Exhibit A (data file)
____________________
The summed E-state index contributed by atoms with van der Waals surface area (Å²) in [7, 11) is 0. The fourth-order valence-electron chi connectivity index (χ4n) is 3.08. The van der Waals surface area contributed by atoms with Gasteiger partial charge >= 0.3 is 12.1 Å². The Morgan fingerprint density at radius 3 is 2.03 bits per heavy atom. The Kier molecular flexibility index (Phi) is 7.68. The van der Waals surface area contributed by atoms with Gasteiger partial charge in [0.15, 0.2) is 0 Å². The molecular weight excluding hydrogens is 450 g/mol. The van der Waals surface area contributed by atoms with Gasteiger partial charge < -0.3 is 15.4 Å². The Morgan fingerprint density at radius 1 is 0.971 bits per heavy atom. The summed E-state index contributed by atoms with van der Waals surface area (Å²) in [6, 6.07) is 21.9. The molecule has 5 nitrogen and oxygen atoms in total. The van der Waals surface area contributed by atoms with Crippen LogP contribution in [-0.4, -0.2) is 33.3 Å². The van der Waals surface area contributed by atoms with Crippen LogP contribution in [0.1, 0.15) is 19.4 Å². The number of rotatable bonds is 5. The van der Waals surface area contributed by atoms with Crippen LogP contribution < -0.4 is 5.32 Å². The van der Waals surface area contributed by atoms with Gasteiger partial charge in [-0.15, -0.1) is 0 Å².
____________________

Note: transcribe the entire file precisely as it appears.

The summed E-state index contributed by atoms with van der Waals surface area (Å²) in [7, 11) is 0. The fourth-order valence-electron chi connectivity index (χ4n) is 3.08. The van der Waals surface area contributed by atoms with Gasteiger partial charge >= 0.3 is 12.1 Å². The Morgan fingerprint density at radius 3 is 2.03 bits per heavy atom. The Kier molecular flexibility index (Phi) is 7.68. The van der Waals surface area contributed by atoms with Gasteiger partial charge in [0.15, 0.2) is 0 Å². The molecular weight excluding hydrogens is 450 g/mol. The van der Waals surface area contributed by atoms with Gasteiger partial charge < -0.3 is 15.4 Å². The Morgan fingerprint density at radius 1 is 0.971 bits per heavy atom. The summed E-state index contributed by atoms with van der Waals surface area (Å²) in [6, 6.07) is 21.9. The molecule has 5 nitrogen and oxygen atoms in total. The van der Waals surface area contributed by atoms with Crippen LogP contribution in [-0.4, -0.2) is 33.3 Å². The van der Waals surface area contributed by atoms with Crippen LogP contribution in [0.1, 0.15) is 19.4 Å². The number of rotatable bonds is 5. The van der Waals surface area contributed by atoms with Crippen LogP contribution < -0.4 is 5.32 Å². The van der Waals surface area contributed by atoms with Gasteiger partial charge in [-0.15, -0.1) is 0 Å².